by Dan Boward
They brave cold, often frigid conditions. They defy gusty winter blasts. They’re dedicated, focused and intent on getting the job done. Each spring, from the Appalachian Plateau to the lower Eastern Shore, a photo showing young Streamwaders spending an afternoon sampling for aquatic invertebrates.scores of them emerge from their warm and cozy cars to wade into the icy waters of Maryland’s freshwater streams - nets, buckets and Global Positioning System (GPS) Units in hand.

Who are these brave and enthusiastic souls? They are volunteers with the Department of Natural Resources (DNR) Stream Waders Program embarking on an annual wade-in.

Since 2000, the staff of DNR’s Monitoring and Non-Tidal Assessment unit have been recruiting and training adult volunteers to gather stream-quality data. Their volunteer work supports the Maryland Biological Stream Survey (MBSS), DNR’s professional statewide stream sampling program.

Because MBSS crews cannot examine every stream in every watershed, these stream waders go a long way in helping bridge the gaps. MBSS crews sample fish, reptiles and amphibians and collect data on water chemistry and physical habitat, while Stream Waders sample aquatic invertebrates - excellent indicators of stream quality - and collect stream site information. Stream Wader sites are chosen from smaller sub-watersheds, and their samplings provide localized data that are particularly useful to area governments and watershed organizations.

Aquatic Invertebrates
Cool Creatures from the Not So Deep

image of a mayfly..Mayflies have survived mostly unchanged for 350 million years; they were around before dinosaurs existed.Freshwater aquatic invertebrates live on rocks, logs, debris and aquatic plants during some period of their life. Scientifically speaking, they are freshwater animals without a backbone that are larger than one-half millimeter (about the size of a pencil point). The most commonly encountered ones include insects such as mayflies and stoneflies. Yes, those scary-looking dragonflies you sometimes see near ponds and streams are aquatic invertebrates too. The group also includes crustaceans such as crayfish, mollusks such as clams and snails, and worms.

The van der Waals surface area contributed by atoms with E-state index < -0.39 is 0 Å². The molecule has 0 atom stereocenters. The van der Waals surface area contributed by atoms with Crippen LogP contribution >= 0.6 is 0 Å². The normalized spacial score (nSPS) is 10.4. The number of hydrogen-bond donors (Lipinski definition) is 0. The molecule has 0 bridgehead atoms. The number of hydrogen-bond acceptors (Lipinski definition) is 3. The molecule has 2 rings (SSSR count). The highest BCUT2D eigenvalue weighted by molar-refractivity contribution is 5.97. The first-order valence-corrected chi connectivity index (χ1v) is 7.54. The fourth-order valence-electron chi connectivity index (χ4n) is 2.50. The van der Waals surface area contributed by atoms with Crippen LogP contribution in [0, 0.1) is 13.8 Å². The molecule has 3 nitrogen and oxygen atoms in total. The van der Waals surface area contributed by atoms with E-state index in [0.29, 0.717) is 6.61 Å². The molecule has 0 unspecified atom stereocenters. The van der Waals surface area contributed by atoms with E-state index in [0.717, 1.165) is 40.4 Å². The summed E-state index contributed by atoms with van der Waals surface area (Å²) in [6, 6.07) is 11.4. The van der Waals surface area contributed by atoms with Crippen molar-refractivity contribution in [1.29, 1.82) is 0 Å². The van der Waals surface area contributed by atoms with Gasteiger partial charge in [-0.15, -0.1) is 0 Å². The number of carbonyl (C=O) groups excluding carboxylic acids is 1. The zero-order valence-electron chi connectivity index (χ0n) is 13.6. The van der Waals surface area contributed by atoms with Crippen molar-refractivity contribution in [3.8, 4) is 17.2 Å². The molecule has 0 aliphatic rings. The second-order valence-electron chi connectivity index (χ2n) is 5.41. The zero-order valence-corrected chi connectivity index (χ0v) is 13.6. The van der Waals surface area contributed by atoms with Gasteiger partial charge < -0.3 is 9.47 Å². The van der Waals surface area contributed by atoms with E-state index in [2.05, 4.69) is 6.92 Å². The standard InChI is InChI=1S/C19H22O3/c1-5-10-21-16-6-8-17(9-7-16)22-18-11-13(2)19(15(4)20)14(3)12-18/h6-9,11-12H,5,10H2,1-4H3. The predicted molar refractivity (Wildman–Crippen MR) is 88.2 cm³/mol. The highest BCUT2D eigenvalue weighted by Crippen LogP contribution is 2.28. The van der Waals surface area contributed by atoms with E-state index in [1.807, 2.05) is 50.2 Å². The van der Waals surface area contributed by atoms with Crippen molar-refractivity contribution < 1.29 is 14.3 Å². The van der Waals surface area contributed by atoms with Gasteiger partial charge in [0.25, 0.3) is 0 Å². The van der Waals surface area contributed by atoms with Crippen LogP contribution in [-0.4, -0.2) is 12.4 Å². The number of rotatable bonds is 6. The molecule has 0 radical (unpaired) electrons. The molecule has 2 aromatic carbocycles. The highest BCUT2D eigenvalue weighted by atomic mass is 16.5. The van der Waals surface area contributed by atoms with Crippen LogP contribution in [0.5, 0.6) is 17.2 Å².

image of a dragonfly..Dragonflies are fantastic fliers, able to hover, fly backwards, swerve, dive and quickly change directions to catch flying insects; they often follow regular flight paths each day.These little critters are great for assessing stream health for several reasons. Unlike fish, they are fairly immobile, so they are less able to escape the effects of sediment and other pollutants that reduce water quality. Therefore, they can give us reliable information on water and habitat quality in streams. Aquatic invertebrates represent an extremely diverse group of animals, and the large number of species show a wide range of responses to stressors such as organic and toxic pollutants and sediment. Lastly, many of them are long-lived (up to three years), allowing detection of past pollution events such as pesticide spills and illegal dumping. Perhaps best of all, these animals are found in almost every water body and are quite easy to sample. They are also fairly easy to identify.

image of a stonefly..Because most are found walking on stones near water, they are called stonflies.So stop by your local stream, pick up a submerged rock or stick and look at what’s crawling on it. You may be surprised. Aside from being fish food, these little critters can provide lots of information on the health of the stream and its watershed.

Grab Your Hip Boots
How does the Stream Waders program work? Each February, MBSS biologists hold several all-day training sessions across the state. This training covers aquatic invertebrate sampling protocols, the proper use of a GPS unit, how to accurately take stream channel measurements, and procedures for obtaining landowner permission. The volunteers then divide up into teams, and each team is given the necessary maps and equipment and sent on its way. Actual stream sampling takes place during March and April. The highest priority sampling sites are those selected by local governments or watershed organizations, but volunteers are also able to choose sampling sites that are of interest to them.